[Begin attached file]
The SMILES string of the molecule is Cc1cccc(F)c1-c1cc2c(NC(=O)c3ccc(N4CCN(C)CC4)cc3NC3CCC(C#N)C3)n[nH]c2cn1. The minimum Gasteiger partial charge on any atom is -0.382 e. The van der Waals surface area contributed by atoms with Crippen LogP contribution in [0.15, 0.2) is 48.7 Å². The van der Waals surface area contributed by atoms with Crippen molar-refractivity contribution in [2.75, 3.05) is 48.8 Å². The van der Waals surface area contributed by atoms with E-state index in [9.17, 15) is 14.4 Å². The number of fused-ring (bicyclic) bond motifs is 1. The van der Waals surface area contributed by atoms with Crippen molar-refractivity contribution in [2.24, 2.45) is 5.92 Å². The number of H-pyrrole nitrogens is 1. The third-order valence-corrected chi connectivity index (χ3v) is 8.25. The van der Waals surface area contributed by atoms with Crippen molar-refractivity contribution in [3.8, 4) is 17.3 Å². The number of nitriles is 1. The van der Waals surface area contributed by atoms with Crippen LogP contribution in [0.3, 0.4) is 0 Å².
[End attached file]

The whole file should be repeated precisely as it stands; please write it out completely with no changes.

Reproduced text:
The SMILES string of the molecule is Cc1cccc(F)c1-c1cc2c(NC(=O)c3ccc(N4CCN(C)CC4)cc3NC3CCC(C#N)C3)n[nH]c2cn1. The minimum Gasteiger partial charge on any atom is -0.382 e. The van der Waals surface area contributed by atoms with Crippen LogP contribution in [0.15, 0.2) is 48.7 Å². The van der Waals surface area contributed by atoms with Crippen molar-refractivity contribution in [2.75, 3.05) is 48.8 Å². The van der Waals surface area contributed by atoms with E-state index in [9.17, 15) is 14.4 Å². The number of fused-ring (bicyclic) bond motifs is 1. The van der Waals surface area contributed by atoms with Crippen molar-refractivity contribution in [2.24, 2.45) is 5.92 Å². The number of H-pyrrole nitrogens is 1. The third-order valence-corrected chi connectivity index (χ3v) is 8.25. The van der Waals surface area contributed by atoms with Crippen molar-refractivity contribution in [3.8, 4) is 17.3 Å². The number of nitriles is 1. The van der Waals surface area contributed by atoms with Crippen LogP contribution in [0.3, 0.4) is 0 Å².